Belief scrapbook

Note: Kdot routinely posted notes to a module as a “scrapbook” under the theme of the module. This is merely the first such I’m transferring here.
2004 07 02

Belief is a loaded word. Watch out when anyone asks you if you “believe in” something.

Do you believe in Santa Claus? Huh? Sure. I had lunch with him last Wednesday. In fact he told me that his daughter wanted to ask me to be godfather to his grandson.

See? That’s not an acceptable answer. The question is really asking if you suspend your critical faculties in a certain general area. Will you stand still while you’re fleeced?

Let me tie in the concept of defaults. What time is it? Ten o’clock. All your life that’s been a good enough answer: until you’re in the navy. Now they want you to say ten hundred or twenty-two hundred or some such, using a twenty-four hour clock. Knock you off balance, keep you off balance: always in the wrong: to some arbitrary, unaccustomed standard. In a pinch people can be relied on to revert to their childhood defaults.

So: no matter how carefully I define what I mean by god, two seconds later, people will revert to hearing, understanding what they mean by God. It’s not a deliberate palming and card-switch; it’s automatic, unconscious.

Do you believe in God? the kleptocrat asks you. Only childhood defaults, not real answers, are acceptable. As soon as you answer, the kleptocrat can classify (misclassify) you. No more questions necessary. Suddenly your “yes” (or “no”) is buried under a mountain of claptrap assumptions you were asked nothing about.

“Do you believe in God?”

“Yes.”

Ah. Now we can rely on him to believe in the Church, in the Holy Catholic Church, in the Pope, in Original Sin ….

Get you for one, get you for all.

In the early days of Knatz.com I allied myself with Michio Kaku’s published statement distinguishing the god of order from the god of magic. If it’s done any good, I can’t tell. All I see is everyone still confusing them: Dan Brown’s Angels & Demons being a clear contemporary example: you see order in the universe … therefore you accept the authority of the Pope.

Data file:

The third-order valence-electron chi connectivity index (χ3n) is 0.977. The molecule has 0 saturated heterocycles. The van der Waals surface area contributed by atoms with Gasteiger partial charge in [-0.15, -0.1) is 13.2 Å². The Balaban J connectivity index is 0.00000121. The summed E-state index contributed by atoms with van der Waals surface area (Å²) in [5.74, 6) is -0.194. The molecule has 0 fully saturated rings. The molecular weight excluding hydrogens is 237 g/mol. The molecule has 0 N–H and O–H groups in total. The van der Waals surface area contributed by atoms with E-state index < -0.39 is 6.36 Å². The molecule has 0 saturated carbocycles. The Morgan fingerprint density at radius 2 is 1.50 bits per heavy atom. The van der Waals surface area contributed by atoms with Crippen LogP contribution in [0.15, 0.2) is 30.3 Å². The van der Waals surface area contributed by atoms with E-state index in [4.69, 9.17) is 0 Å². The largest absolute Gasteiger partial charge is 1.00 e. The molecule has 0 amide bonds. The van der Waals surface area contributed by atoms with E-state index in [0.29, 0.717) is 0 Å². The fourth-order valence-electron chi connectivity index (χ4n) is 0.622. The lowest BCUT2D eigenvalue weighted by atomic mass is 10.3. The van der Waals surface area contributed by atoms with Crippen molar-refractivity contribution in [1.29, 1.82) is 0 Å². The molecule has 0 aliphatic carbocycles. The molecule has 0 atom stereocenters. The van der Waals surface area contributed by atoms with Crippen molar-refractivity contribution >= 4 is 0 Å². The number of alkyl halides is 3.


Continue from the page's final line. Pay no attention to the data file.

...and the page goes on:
Let me clarify: accepting “god” as a synonym for “order” does not automatically equate with believing in any human church!

Do you believe in God?

I believe in god (though the word “believe” is misleading).

Do you believe in the Church?

No. Absolutely not: not in any church.

There are a bunch of things around Kdot.gif that need to be bundled and re-bundled occasionally. If I ever get time, this may be a place to do it: to begin: again.

Notes: I should tie in any number of questions: like: even if god is a synonym for order, even if some aspects of existence were designed, not evolved, how does it follow that human sentience is competent to understand it? Even if order includes design, “a creator,” how does it follow that man is “made” in “that image”? What makes it an “image”?

Even if this design somehow had a “son,” even if this design somehow sent this son to offer viability to humans, once the humans ganged up on the son, lied, tortured, killed him, how does it follow that the martyred son is still hell-bent on saving us?

If we pass up every offer of viability, cheating and lying every time, are the chances endless? infinite? irrevocable?

And of course, I repeat: I see my offer of a free, uncertified information institution as on a par with if not superior to any preceeding offer of viability.

Any of our utopias might have worked had anyone given any of them an honest try. Turning the other cheek? Sure. But it will only work for the group if everyone transforms. Some quorum anyway. Some threshold must be crossed. Free information is no more realistic than turning the other cheek if only some modicum of information was freed. See anyone certified? They’re the ones who spoiled it. See those institutions that buried the appeals? They murdered the unborn utopia. If we’re not free, and we’re not, it’s directly because of Time, Times … IBM, Ma Bell … on the one hand and the public
on the other.


A reason religion is taught early is so that nearly no one will be able

to think analytically about their “beliefs” as an adult:

same reason we pledge the legions of the flag with band aids on our knee.

About pk

Seems to me that some modicum of honesty is requisite to intelligence. If we look in the mirror and see not kleptocrats but Christians, we’re still in the same old trouble.
This entry was posted in belief, pk Teaching, social epistemology, society. Bookmark the permalink.

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